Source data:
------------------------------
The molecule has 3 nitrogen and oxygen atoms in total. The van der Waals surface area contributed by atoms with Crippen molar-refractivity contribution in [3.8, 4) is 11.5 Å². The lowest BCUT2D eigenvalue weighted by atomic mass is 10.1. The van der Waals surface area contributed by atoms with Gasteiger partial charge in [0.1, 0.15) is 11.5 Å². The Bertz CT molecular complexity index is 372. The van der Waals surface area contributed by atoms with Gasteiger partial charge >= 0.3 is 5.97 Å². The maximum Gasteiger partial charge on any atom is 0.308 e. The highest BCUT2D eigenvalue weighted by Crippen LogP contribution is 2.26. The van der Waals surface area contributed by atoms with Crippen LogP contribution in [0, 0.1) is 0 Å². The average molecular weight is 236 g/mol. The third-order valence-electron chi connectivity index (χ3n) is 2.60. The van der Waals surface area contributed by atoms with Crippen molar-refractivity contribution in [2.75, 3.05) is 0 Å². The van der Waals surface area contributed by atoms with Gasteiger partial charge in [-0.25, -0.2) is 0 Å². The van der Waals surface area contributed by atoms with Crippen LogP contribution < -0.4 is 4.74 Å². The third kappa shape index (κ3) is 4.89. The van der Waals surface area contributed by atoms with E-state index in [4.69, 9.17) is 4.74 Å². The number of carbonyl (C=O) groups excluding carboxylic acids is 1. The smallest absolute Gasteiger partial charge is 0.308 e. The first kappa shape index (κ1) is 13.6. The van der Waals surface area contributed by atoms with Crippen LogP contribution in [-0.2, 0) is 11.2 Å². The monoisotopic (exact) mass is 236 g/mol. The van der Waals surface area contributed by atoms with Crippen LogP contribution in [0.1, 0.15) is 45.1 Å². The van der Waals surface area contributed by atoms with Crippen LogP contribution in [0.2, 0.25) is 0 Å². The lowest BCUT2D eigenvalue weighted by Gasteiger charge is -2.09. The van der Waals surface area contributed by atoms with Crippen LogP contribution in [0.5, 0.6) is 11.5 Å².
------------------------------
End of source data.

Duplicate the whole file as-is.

The molecule has 3 nitrogen and oxygen atoms in total. The van der Waals surface area contributed by atoms with Crippen molar-refractivity contribution in [3.8, 4) is 11.5 Å². The lowest BCUT2D eigenvalue weighted by atomic mass is 10.1. The van der Waals surface area contributed by atoms with Gasteiger partial charge in [0.1, 0.15) is 11.5 Å². The Bertz CT molecular complexity index is 372. The van der Waals surface area contributed by atoms with Gasteiger partial charge >= 0.3 is 5.97 Å². The maximum Gasteiger partial charge on any atom is 0.308 e. The highest BCUT2D eigenvalue weighted by Crippen LogP contribution is 2.26. The van der Waals surface area contributed by atoms with Crippen LogP contribution in [0, 0.1) is 0 Å². The average molecular weight is 236 g/mol. The third-order valence-electron chi connectivity index (χ3n) is 2.60. The van der Waals surface area contributed by atoms with Crippen molar-refractivity contribution in [2.75, 3.05) is 0 Å². The van der Waals surface area contributed by atoms with Gasteiger partial charge in [-0.25, -0.2) is 0 Å². The van der Waals surface area contributed by atoms with Crippen LogP contribution < -0.4 is 4.74 Å². The third kappa shape index (κ3) is 4.89. The van der Waals surface area contributed by atoms with E-state index in [4.69, 9.17) is 4.74 Å². The number of carbonyl (C=O) groups excluding carboxylic acids is 1. The smallest absolute Gasteiger partial charge is 0.308 e. The first kappa shape index (κ1) is 13.6. The van der Waals surface area contributed by atoms with Crippen LogP contribution in [-0.2, 0) is 11.2 Å². The monoisotopic (exact) mass is 236 g/mol. The van der Waals surface area contributed by atoms with Crippen LogP contribution in [0.1, 0.15) is 45.1 Å². The van der Waals surface area contributed by atoms with Crippen LogP contribution in [0.2, 0.25) is 0 Å². The lowest BCUT2D eigenvalue weighted by Gasteiger charge is -2.09. The van der Waals surface area contributed by atoms with Crippen LogP contribution in [0.5, 0.6) is 11.5 Å².